Avoid Problems with Random Packing

Careful internals' selection is crucial for absorbers and scrubbers.

By Dirk Willard, contributing editor

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A trough seemed like a good idea at the time. Using it in the acid absorber would allow a 5:1 turndown, compared to the 3:1 of spray nozzles. The trough was trouble from the beginning. We couldn't keep it flat, so water spilled out unevenly. Debris lodged in the slats at the bottom caused uneven liquid distribution. Eventually, the plant manager got rid of my "bright" idea.

A good column design leads to a smooth startup.


Designing random-packed towers still is an art. So, let me share a few insights, some learned the hard way.

The key components in any packed tower are: 1) the vapor dis-engagement space; 2) the feed distribution system; 3) the hold-down; 4) the supports; 5) the liquid distributors; 6) the vapor inlet; and 7) the sump and liquid re-distributor.

Let's start with the vapor dis-engagement space, i.e., the area above the spray nozzle(s). Install a demister. Chevron demisters seldom are suitable; instead use a 12-in. mesh pad of layered coarse/medium/fine strips and introduce fresh feed at 0.5 gal/min/ft2, spraying upward at the pad bottom. Mesh pads can foul in a few months if the feed is dirty. Make sure to anchor pads with plastic rope to prevent bypass. Leave about one-quarter of the vessel diameter for disengagement between the centerline of the horizontal exit and the top of the mesh pad.

As far as feed distribution, one spray nozzle always is best — it obviates maldistribution caused by pressure differences among multiple nozzles. If one nozzle isn't viable (e.g., because of the space needed for vapor disengagement), then lay out the piping to control pressure at each individual nozzle. A full-cone 90° nozzle works best. Ask the vendor for the droplet distribution expected for about 5-psig drop, the low end of the operating curve, and at what pressure 15% of the droplets will be less than 15-microns in size. Leave enough space for vapor disengagement above the nozzle: the same vertical space needed for the spray to hit the vessel wall.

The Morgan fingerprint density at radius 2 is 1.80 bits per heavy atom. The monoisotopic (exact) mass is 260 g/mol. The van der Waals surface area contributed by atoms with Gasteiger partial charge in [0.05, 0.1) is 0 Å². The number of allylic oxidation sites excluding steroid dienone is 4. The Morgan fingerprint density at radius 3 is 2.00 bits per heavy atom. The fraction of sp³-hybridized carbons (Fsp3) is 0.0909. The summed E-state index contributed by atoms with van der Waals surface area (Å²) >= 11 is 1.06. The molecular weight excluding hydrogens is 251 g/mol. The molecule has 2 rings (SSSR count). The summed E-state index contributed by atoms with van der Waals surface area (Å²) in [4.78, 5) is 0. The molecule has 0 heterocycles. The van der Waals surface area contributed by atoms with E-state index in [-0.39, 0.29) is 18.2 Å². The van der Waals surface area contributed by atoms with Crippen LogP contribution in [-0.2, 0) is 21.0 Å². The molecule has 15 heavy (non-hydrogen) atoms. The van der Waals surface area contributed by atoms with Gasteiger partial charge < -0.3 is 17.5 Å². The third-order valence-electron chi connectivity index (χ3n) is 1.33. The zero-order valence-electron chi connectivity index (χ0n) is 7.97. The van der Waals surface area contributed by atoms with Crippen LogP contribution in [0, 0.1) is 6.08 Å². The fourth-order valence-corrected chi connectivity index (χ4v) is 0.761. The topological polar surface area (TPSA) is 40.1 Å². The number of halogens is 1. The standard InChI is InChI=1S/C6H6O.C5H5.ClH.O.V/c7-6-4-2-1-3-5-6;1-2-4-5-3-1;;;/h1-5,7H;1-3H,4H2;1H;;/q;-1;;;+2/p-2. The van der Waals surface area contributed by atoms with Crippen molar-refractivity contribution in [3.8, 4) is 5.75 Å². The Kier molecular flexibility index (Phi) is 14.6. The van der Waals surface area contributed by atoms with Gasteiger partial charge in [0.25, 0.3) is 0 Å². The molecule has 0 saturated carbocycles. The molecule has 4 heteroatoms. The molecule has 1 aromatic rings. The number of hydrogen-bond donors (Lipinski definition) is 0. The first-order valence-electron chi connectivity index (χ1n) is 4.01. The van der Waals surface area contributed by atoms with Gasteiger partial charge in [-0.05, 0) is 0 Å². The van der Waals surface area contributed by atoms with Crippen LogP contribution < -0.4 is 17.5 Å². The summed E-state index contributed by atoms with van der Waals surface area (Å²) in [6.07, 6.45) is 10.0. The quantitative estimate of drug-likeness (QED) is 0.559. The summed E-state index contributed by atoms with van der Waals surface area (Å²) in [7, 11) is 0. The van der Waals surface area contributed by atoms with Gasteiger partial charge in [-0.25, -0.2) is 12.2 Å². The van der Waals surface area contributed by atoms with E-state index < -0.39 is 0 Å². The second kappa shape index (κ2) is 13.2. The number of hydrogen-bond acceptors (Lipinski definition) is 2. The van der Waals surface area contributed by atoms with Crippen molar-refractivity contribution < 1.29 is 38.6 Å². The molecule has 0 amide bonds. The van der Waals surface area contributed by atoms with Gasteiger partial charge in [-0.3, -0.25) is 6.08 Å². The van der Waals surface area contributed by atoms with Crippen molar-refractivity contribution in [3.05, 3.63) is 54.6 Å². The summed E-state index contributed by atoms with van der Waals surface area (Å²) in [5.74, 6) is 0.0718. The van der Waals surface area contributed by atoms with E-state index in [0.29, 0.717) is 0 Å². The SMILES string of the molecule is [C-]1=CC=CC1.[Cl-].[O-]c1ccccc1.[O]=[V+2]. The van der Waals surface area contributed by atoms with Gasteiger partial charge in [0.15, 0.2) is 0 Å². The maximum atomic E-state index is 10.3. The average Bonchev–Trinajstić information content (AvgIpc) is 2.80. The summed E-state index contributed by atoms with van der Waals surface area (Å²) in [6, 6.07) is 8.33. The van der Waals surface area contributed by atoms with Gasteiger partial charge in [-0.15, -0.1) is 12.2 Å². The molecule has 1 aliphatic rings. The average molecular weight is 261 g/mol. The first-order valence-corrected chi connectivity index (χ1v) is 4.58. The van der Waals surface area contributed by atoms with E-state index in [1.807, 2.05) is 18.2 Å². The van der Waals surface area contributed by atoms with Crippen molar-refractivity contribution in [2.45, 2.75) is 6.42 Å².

The hold-down, or bed-limiter, need only be webbing. A scrubber should have fairly low gas superficial velocities: ~1,500 lb/hr/ft2. Absorbers require tighter control — one I designed used 1,300 lb/hr/ft2. The relationship between the liquid and gas superficial velocities is reversed in an absorber with a higher gas rate; in a scrubber the liquid rate always is higher. I usually design for a 7-gal/min/ft2 irrigation rate and try to specify the spray nozzle and pump for at least 15 gal/min/ft2 or the tower flooding capacity. You'll need the extra flow to account for poor column performance or changes in the packing. Absorber flow requires careful regulation — too low and acid absorption creates enough heat to burn and melt packing.

The internals — packing, gas distributor and, most importantly, liquid redistributor — are key to good tower performance. Specify as small a packing as possible. I prefer a gas-injection-type gas distributor with a layer of large packing over the top. The liquid redistributors should carry no more than 14 ft of packing, preferably less, if possible. I recommend a full redistributor because it serves both as packing support and redistributor. For fouling resistance, avoid weir-trough and orifice-type units.

Sump capacity should suffice to allow at least 10 minutes for a drop from the high alarm, typically 90%, to a low alarm. I set the low-low alarm at the point when the recirculation pump cavitates. High-high is at the bottom of the overflow at 98%.

Now, let's turn to the random packing itself. Modern packing maximizes the contact between liquid and vapor but often sacrifices mechanical integrity by using a tendril drip lattice design. In a study of seven plants, I showed how a 3-in. packing failed to perform because of collapse of these delicate lattices; I recommended smaller and sturdier packing. Plastic packing, the preferred choice in corrosive environments, is limited to below 400°F for fluoropolymers, 180°F for polypropylene (PP), and 230°F for 15%-glass-filled PP.

Finally, let's briefly consider the height of a transfer unit (HTU). Because random packing can't compete against trays in efficiency, it's best to go with a simple definition (p. 598 in the 4 ed. of Coulson and Richardson's "Chemical Engineering Design," vol. 6): for 1-in. packing, use an HTU of 2 ft; for 1½-in., use 2½ ft; and for 2-in., use 3 ft. For larger than 2-in. packing, use 3 ft, and for packing less than 1-in., use 1 ft.

Packed towers offer an inexpensive alternative to trayed columns if cleverly designed.

 



DIRK WILLARD is a Chemical Processing Contributing Editor. You can e-mail him at dwillard@putman.net.

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